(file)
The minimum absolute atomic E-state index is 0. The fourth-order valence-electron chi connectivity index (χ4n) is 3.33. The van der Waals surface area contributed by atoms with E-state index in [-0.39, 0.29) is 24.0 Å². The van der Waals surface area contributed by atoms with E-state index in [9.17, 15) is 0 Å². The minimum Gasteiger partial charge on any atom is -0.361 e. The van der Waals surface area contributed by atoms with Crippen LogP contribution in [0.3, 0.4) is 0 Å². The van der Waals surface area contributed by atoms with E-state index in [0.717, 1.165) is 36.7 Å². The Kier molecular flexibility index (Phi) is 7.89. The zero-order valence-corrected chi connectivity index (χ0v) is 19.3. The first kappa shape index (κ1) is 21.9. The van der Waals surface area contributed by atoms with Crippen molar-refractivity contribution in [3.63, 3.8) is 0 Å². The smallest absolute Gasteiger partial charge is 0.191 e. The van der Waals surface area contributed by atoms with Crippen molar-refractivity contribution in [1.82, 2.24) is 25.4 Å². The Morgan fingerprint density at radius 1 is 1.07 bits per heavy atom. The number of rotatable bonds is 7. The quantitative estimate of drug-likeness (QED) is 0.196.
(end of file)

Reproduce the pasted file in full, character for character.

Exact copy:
The minimum absolute atomic E-state index is 0. The fourth-order valence-electron chi connectivity index (χ4n) is 3.33. The van der Waals surface area contributed by atoms with E-state index in [-0.39, 0.29) is 24.0 Å². The van der Waals surface area contributed by atoms with E-state index in [9.17, 15) is 0 Å². The minimum Gasteiger partial charge on any atom is -0.361 e. The van der Waals surface area contributed by atoms with Crippen LogP contribution in [0.3, 0.4) is 0 Å². The van der Waals surface area contributed by atoms with E-state index in [0.717, 1.165) is 36.7 Å². The Kier molecular flexibility index (Phi) is 7.89. The zero-order valence-corrected chi connectivity index (χ0v) is 19.3. The first kappa shape index (κ1) is 21.9. The van der Waals surface area contributed by atoms with Crippen molar-refractivity contribution in [3.63, 3.8) is 0 Å². The smallest absolute Gasteiger partial charge is 0.191 e. The van der Waals surface area contributed by atoms with Crippen molar-refractivity contribution in [1.82, 2.24) is 25.4 Å². The Morgan fingerprint density at radius 1 is 1.07 bits per heavy atom. The number of rotatable bonds is 7. The quantitative estimate of drug-likeness (QED) is 0.196.